Yes, end the misogyny behind the glass ceiling. Yes, diversity in boardrooms is a sign of progress. But let’s not end at that low bar – what is the company doing, how is it structured, what sort of economy is it situated within? How are its janitors? Is a company with a trans CEO woke if it sells arms to regressive regimes, or hires death squads to assassinate union leaders?

Shouldn’t nobody be an ICE agent? Shouldn’t nobody help bomb civilians? Shouldn’t companies not be structured like authoritarian governments?

There’s an interesting tendency sometimes to talk as though reality is a turn-based game. ‘You want to do thing! But we need to do other thing!’ Fortunately, it’s possible for a global population of billions to do more than one thing at a time.

In the case of diversity-related cultural issues and of class-based material issues, it’s completely plausible to address both of them together. And if we don’t, we won’t do either of them justice, because they are two sides of the same coin.

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Some things I found interesting.

Lyta Gold discussing class – as an element often left out of intersectionality, or just given lip-service without really being considered. E.g., when it gives upper-middle class white liberals an opportunity to get mad at Bernie Sanders for supposedly dismissing identity. While class-reductionism is of course dumb and bad, on the whole it seems class is under-addressed.

Jonas Fossli Gjersø on Corbyn not being a terrifying tankie:

Another moniker Mr Corbyn’s detractors often apply to his policies are that they derive from some so-called extreme of the political spectrum, that they are ‘hard left’ and ergo hopelessly idealistic and unworkable. To a Norwegian observer such as myself I find this characterisation puzzling. Mr Corbyn’s policy-platform, particularly in regard to his domestic policies are largely identical with the Norwegian Labour Party manifesto. Railway nationalisation, partial or full state ownership of key companies or sectors, universal healthcare provisions, state-funded house-building, no tuition fee education, education grants and loans to name but a few, enjoy near universal support among the Norwegian electorate, in fact, they are so mainstream that not even the most right-wing of Norwegian political parties would challenge them.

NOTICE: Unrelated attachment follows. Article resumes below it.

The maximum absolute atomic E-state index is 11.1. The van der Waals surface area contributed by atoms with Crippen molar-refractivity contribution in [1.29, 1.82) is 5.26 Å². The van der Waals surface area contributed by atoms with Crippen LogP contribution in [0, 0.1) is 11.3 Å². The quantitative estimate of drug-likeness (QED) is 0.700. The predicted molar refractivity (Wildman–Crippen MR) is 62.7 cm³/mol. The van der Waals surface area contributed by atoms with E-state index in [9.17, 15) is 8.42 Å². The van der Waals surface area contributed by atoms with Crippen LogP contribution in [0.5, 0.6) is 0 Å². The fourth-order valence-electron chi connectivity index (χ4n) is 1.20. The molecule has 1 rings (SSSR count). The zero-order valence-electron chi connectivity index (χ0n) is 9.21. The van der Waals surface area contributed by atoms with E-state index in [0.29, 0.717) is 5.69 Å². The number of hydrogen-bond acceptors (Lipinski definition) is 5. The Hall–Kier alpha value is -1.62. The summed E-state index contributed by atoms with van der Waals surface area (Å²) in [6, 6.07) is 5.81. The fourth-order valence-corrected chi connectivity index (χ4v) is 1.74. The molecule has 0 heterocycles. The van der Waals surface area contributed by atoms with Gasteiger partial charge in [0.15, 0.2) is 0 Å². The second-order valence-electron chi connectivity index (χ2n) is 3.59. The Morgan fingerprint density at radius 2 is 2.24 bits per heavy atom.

And this is not only the case in Norway, but has been integral to the social-democratic post-war consensus in all the Nordic countries. Judging by almost any measure of social indicators these policies have been a success, the Nordic region enjoys some of the world’s highest living standards and presumably should be a model to be emulated rather than avoided. Obviously the Nordic region is no earthly paradise and there are cultural, economic and historical differences between the UK and Denmark, Finland, Iceland, Norway and Sweden, but if there is such a thing as a ‘best practice approach’ in public policy the Nordic model would probably be it and, at any measure, a useful benchmark for Britain to move towards.

(Sidenote: within the UK, compare ‘Corbynomic’ Preston‘s success to Tory councils going bankrupt.)

Nathan Robinson, on when conservatives accidentally admit that the free market can restrict freedom:

From every other PragerU video, I would get the impression that corporations cannot be “Big Brother,” because we choose whether to interact with them or not. It’s a free market, and if you don’t like the product on offer, you can go and find another product. […] Say a context where an employee had been fired for handing out a pro-union pamphlet, or a customer had been asked to leave a Walmart for refusing to stop waving a Palestinian flag. I doubt many capitalists would argue that the right to free speech trumps the right of an owner to decide which speech to allow on their property.

When conservatives like Bozell criticize YouTube and Facebook as abridging freedom of speech, then, they implicitly concede that private companies can have the power of governments, that “Big Brother” can be in either the public sector or the private sector. They accept Elizabeth Anderson’s point that corporations are private governments structured as dictatorships. If the gateway to the “public square” is policed, it doesn’t matter whether it’s policed by the state police or the security firm hired by the asset management company that owns the gate. […]

My instinctive reaction here is to roll my eyes and say “Oh, so you’re saying that concentrated power in the hands of unaccountable self-interested private actors can abridge people’s freedom?”

Conservative journalist Peter Oborne – Corbyn’s right on Iran:

Corbyn is right to challenge claims emanating from the White House about Iran. His call for Britain to “act to ease tensions in the Gulf, not fuel a military escalation,” is common sense.